The findings showed that Asian ethnicity was associated with delays in follow-up imaging after abnormal screening mammograms. Among Asian women, Vietnamese and Filipina women had the longest span before following up – 32 and 28 days respectively – while Japanese women had the shortest at 19 days.

At 30 days, the proportion of women receiving follow-up care was lower for Asians (57 percent) than whites (77 percent). This disparity continued at 60 and 90 days for all Asian ethnic groups except Japanese. Asians also had a higher proportion (15 percent) of not following up after a year, compared to 10 percent of white women. Filipinas had the highest percentage of women who didn’t follow up at all after a year – 18.1 percent.

The authors point out that Asians are among the fastest growing immigrant groups in the United States and are estimated to compose nearly 12 percent of the total U.S. population, or approximately 48.6 million people, by 2060.

Further research is needed, the authors said, to delve more deeply into different Asian ethnic groups in order to better understand and address barriers to effective cancer prevention.

“While most abnormal mammograms turn out not to be cancer, some are cancer,” said senior author Leah Karliner, MD, MAS, an associate professor of medicine at UCSF and a member of the UCSF Helen Diller Family Comprehensive Cancer Center. “It is impossible to tell which is cancer and which is benign without follow-up diagnostic testing. If this diagnostic follow-up is delayed, then a breast cancer diagnosis and appropriate treatment are delayed. This compounded delay can lead to a later stage cancer diagnosis, which in turn can be harder to treat.”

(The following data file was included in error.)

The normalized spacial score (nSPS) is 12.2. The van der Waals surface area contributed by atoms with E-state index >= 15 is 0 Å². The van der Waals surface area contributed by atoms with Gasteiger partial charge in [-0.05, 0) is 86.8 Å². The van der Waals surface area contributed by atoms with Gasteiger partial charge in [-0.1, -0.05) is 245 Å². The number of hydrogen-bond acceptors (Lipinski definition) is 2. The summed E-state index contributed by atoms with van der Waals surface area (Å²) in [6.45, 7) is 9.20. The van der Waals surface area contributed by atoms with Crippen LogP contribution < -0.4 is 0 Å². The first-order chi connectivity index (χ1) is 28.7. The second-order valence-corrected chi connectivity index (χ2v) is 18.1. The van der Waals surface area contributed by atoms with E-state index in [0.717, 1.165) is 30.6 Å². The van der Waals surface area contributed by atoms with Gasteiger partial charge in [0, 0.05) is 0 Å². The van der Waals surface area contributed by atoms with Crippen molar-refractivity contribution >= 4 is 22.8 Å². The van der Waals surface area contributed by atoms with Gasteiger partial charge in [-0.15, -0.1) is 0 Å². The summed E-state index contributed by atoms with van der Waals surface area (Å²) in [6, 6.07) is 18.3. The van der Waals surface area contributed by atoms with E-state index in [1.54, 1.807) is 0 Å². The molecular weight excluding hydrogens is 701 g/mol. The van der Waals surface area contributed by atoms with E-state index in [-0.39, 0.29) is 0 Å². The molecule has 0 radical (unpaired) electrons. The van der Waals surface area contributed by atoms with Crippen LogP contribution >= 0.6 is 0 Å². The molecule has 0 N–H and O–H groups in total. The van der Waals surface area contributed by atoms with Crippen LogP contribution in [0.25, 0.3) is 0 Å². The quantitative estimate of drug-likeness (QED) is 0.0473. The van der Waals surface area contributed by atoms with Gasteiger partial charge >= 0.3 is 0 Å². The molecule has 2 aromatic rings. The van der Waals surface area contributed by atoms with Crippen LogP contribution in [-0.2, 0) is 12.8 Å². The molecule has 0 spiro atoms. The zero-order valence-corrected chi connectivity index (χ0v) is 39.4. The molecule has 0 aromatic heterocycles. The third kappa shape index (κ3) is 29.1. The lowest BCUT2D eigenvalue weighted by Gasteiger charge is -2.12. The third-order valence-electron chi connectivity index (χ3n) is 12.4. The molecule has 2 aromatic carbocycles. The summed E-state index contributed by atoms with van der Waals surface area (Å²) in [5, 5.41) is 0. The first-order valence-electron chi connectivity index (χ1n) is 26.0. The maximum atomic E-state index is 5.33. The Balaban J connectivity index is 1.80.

“The reasons for the disparity likely span systems and communication challenges. The provision of equitable, high-quality care demands solutions in these arenas,” Karliner said. “We need to identify and develop culturally and linguistically appropriate strategies to improve the follow-up for these populations.”

The other co-authors are Rena Pasick, DrPH, a UCSF professor of medicine and associate director of Community Education and Outreach with the UCSF Helen Diller Family Comprehensive Cancer Center; Susan Stewart, PhD, associate professor in the Department of Public Health Sciences, Division of Biostatistics at UC Davis; and Karla Kerlikowske, MD, a professor of medicine and epidemiology and biostatistics at UCSF, and a primary care physician at the UCSF-affiliated San Francisco VA Medical Center.

Funding was provided by the Susan G. Komen Foundation and the American Cancer Society.

UC San Francisco (UCSF) is a leading university dedicated to promoting health worldwide through advanced biomedical research, graduate-level education in the life sciences and health professions, and excellence in patient care. It includes top-ranked graduate schools of dentistry, medicine, nursing and pharmacy; a graduate division with nationally renowned programs in basic, biomedical, translational and population sciences; and a preeminent biomedical research enterprise. It also includes UCSF Health, which comprises three top-ranked hospitals, UCSF Medical Center and UCSF Benioff Children’s Hospitals in San Francisco and Oakland, and other partner and affiliated hospitals and healthcare providers throughout the Bay Area.